Yet, there is a point of commonality. The majority of the people on this estate understand society in the simplest form — obligations to family and neighbours — but fail to understand the mechanism of society in the broader sense. Take the money they survive on. To them , it comes from the government, which can afford it. The government, and its members they see on TV and in the tabloids, is a wealthy thing, available to be milked. Hell, it's their right to have the money. The link to the taxpayer is broken. They don't see that their money is my money and possibly your money. That's a failure of our education system, a failure to teach people how society on a national scales functions, a part of what it is to be British today. This intellectual disconnect is visible at all levels of society, it's just most evident amongst those who rely on the state for their existence.
I think these questions of Britishness — and the implicit training to function in our society — are a good thing. I just begin to wonder if we've failed many of our own existing citizens in this regard.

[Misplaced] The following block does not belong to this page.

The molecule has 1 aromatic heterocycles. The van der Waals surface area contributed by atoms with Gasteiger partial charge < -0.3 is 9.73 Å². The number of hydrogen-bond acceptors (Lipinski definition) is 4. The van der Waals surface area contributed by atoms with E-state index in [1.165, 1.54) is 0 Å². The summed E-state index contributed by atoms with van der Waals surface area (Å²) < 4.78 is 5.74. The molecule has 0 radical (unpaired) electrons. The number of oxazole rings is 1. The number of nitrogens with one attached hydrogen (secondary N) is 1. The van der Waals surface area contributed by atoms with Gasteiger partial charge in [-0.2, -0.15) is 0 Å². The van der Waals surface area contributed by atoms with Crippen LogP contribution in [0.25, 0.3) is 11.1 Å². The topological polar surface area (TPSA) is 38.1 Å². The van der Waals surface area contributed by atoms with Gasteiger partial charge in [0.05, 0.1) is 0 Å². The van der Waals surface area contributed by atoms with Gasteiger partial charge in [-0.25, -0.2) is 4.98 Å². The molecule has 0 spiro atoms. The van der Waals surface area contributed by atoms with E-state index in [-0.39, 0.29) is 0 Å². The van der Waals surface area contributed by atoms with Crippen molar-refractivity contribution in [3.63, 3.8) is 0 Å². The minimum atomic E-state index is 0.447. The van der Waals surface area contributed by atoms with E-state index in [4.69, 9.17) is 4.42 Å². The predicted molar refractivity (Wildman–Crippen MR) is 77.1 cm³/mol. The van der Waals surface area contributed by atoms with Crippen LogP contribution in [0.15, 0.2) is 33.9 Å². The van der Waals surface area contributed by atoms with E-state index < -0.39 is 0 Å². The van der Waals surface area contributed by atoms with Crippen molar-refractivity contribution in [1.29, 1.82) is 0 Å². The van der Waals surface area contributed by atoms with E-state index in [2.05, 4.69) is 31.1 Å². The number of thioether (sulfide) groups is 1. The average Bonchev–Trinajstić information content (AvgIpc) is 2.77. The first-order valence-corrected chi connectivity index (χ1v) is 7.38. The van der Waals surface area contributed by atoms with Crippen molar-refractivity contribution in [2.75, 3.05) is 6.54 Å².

September 2, 2003
This story amuses me intensely, even though I know it shouldn't:
I'm one of those people who thinks that insensitive use of mobile phones is one of the banes of modern life. I sit on trains, enduring the sound of people screeching inanities at people they're due to see in half an hour at a louder volume than they'd use to talk to the person sitting next to them. I walk down the street and see people paying more attention to their friends elsewhere than those they are actually with. I sit, doing interviews for the magazine, and ponder how rude it is to take a call on a mobile in the middle of a meeting. As for those who use their mobiles in public toilets... How I long for a pocket mobile hone jammer with which I could bring their anti-social socialising to an abrupt end.
However, what these hoteliers are doing is wrong and illegal. They have been milking travellers with extortionate phone charges for decades and are panicking now that the easy revenue stream this offered is drying up. Mobile phone are great boons to people who have to travel, who want to stay in touch with friends and family and who have broken down by the side of the road in the middle of nowhere. I very rarely condone the breaking of the law in any circumstances.
None of this changes my delight at the thought of the obsessive mobile phone user suddenly caught without his beloved toy unexpectedly.